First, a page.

thought its real intention was to torpedo the treaty.
"The last two years of negotiation have been a constant attempt to delay,
not negotiate, block," said Chee Yoke Ling of the Third World Network, a
Malaysia-based group working on environmental and development issues.
"They've always said, 'No, No, No,' and they delayed and they diluted," she
Still, the United States could have been isolated. But it strengthened its
hand by aligning with Canada, Australia and three agricultural exporters
from the developing world: Argentina, Chile and Uruguay. Without the
support of such major exporters, any protocol would have been meaningless.
"We were just too important, too big and maybe too thoughtful to be
ignored," Pomerance, the American negotiator, said. He said Washington did
make compromises. But he added: "There were two compromises we were not
prepared to make. One is to tie up trade in the world's food supply. The
second is to allow this regime, without a lot of deliberation, to undermine
the WTO trading regime." Both the U.S. government and the biotechnology
industry would have something to gain from a treaty, were it not too
onerous. A treaty could have helped assuage public fears about
biotechnology, which are much greater elsewhere in the world than in the
United States. And having a unified global regulatory scheme would be
easier for companies than having each nation adopt its own rules.
The European Union has extensive regulations restricting the planting of
seeds as well as the importing of food that has been genetically altered.
Individual countries have enacted their own patchwork of rules. "We would
like to see a little more international harmonization of the regulatory
framework," said Willy De Greef, head of regulatory and government affairs
for Novartis Seeds AG, a division of the big Swiss pharmaceutical company.
"It creates a level playing field and clarity." But the food and
biotechnology industries and the U.S. government argued that genetic
engineering has not been shown to be a big threat to biodiversity,
especially compared with the destruction of tropical forests to create
farmland. They also said that environmental groups and developing nations
were trying to expand the treaty to deal with human health and the social
and economic effects of biotechnology. "They are trying to get this
protocol to develop issues that are really important but not part of the
protocol," said Joyce Groote, a spokeswoman for Canada's biotechnology
Environmental groups have complained in the last few days that the protocol
had been watered down to the point of near insignificance. But in the end,
some said that even the weakened treaty would have been better than none.
"The environment's the loser, always," said Beth Burrows, president of the
Edmonds Institute, a nonprofit organization in Edmonds, Wash., which deals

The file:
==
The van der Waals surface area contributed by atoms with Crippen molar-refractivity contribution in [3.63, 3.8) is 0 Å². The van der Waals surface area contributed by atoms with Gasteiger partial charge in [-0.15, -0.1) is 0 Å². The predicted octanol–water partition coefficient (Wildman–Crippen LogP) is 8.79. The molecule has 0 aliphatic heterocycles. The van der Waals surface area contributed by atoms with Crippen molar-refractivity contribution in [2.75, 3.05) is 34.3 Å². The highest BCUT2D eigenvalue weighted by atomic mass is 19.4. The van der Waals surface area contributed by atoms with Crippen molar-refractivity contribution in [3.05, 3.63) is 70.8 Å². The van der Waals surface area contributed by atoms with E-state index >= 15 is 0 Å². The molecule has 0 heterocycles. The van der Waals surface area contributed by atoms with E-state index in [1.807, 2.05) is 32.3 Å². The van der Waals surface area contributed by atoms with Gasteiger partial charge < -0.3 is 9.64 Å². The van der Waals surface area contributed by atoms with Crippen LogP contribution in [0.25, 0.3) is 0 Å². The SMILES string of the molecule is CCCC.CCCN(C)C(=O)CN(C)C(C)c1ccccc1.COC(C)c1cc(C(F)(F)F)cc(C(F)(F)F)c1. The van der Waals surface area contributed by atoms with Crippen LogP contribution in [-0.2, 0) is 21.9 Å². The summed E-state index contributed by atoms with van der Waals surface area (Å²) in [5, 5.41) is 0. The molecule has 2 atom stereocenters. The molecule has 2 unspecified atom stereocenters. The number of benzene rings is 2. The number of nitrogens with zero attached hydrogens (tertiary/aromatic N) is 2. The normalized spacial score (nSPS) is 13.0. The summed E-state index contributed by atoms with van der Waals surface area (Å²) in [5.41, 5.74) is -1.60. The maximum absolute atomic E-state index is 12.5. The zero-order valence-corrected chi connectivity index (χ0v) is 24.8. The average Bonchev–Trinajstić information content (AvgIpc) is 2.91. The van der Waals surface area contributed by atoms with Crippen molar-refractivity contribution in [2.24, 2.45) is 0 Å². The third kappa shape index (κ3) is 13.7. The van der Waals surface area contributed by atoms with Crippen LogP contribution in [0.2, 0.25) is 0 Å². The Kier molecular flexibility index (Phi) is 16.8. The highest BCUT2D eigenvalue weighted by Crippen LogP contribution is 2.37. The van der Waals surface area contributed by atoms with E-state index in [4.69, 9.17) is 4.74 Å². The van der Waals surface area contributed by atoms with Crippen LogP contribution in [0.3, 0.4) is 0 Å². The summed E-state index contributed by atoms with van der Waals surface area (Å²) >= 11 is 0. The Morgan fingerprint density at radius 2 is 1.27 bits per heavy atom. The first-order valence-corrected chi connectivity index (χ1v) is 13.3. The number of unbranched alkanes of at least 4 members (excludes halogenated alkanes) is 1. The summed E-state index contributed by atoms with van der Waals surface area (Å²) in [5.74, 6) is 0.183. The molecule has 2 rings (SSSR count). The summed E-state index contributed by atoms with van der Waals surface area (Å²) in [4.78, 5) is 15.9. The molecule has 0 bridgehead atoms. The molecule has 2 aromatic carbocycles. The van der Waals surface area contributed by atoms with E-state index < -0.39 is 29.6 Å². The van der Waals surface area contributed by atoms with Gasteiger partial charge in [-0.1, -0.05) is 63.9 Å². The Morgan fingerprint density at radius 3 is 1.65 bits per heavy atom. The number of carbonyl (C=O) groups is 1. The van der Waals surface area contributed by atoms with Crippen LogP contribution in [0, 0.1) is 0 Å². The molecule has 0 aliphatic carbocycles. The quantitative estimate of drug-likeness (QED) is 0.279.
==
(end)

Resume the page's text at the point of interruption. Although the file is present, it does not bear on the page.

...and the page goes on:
with biosafety issues. "There was no moral high ground here," she added.
"There was no scientific high ground here. It was just cheap power
Guardian 25 February 1999 UK
GM foods to be taken off menu in schools
GENETICALLY modified food is to be taken off the menu in schools, old
people's homes and town halls after local government leaders recommended a
five-year ban in the face of ministerial reassurances that the food is
The advice from the Local Government Association followed pressure from
parents and relatives of elderly people in council-run care homes, who
contacted local authorities with concerns over the possible health effects
of GM products.
The association said yesterday that "the spectre of many unknown factors"
surrounding GM foods had raised public alarm.
The recommendation, which will affect almost 10 million children in 26,000
schools in England and Wales as well as 1.5 million local government
workers and thousands of people receiving meals-on-wheels, will come as a
blow to ministers, who hoped they had succeeded in riding out the explosion
of concern over GM foods.
Tony Blair, who says he is happy to eat GM products, has rejected calls for
a five-year moratorium on the commercial growing of crops, arguing that
sufrlcient safeguards are in place.
The association's public protection committee took its unanimous decision
to advise English and Welsh authorities to wait until 2004 before deciding
whether to use GM products after receiving a report detailing health
The study, by the head of consumer protection and environmental health,
Ian Foulkes, said that scientists did not "fully understand what happens
when they fuse genes into the DNA of an other organism", and urged the
Government to take "an even more precautionary approach" because of
the uncertainty of the long-term health impact.
The committee is to write to Mr Blair about its fears. Councillor John
Ryan, chairman of the committee, said: "As major buyers and suppliers of
food councils should be very cautious on behalf of the public many of whom
are vulnerable, such as schoolchildren and the elderly"
The association wanted the public to be involved in decisions on the use
and regulation of these foodstuffs, he added, in a direct challenge to the
Government's contention that it has taken public concern into account. Mr
Ryan said that seven of the 13 members of the main advisory committee for
approving releases of GM crops were involved in GM companies.
The recommendation is not binding on councils. But the association strongly
advised them to heed public concerns and comply.
The advice is doubly embarassing for the Goverment since the Labour-led
association is generally highly loyal, despite Mr Blair's often combative
approach to local government.
Association sources insisted that there was no intention of "getting into a
fight with the government".
But the Tories were quick to exploit the challenge, claiming that even
Labour councillors had lost faith in the Government's policy
Ministers yesterday dow played the recommendation. The food standards
minister Jeff Rooker, said:"It is their decision - they are responsible for
it. Our task is to give people a choice. We can do that with labelling and
information about alternative non-GM supplies."
[End part 1]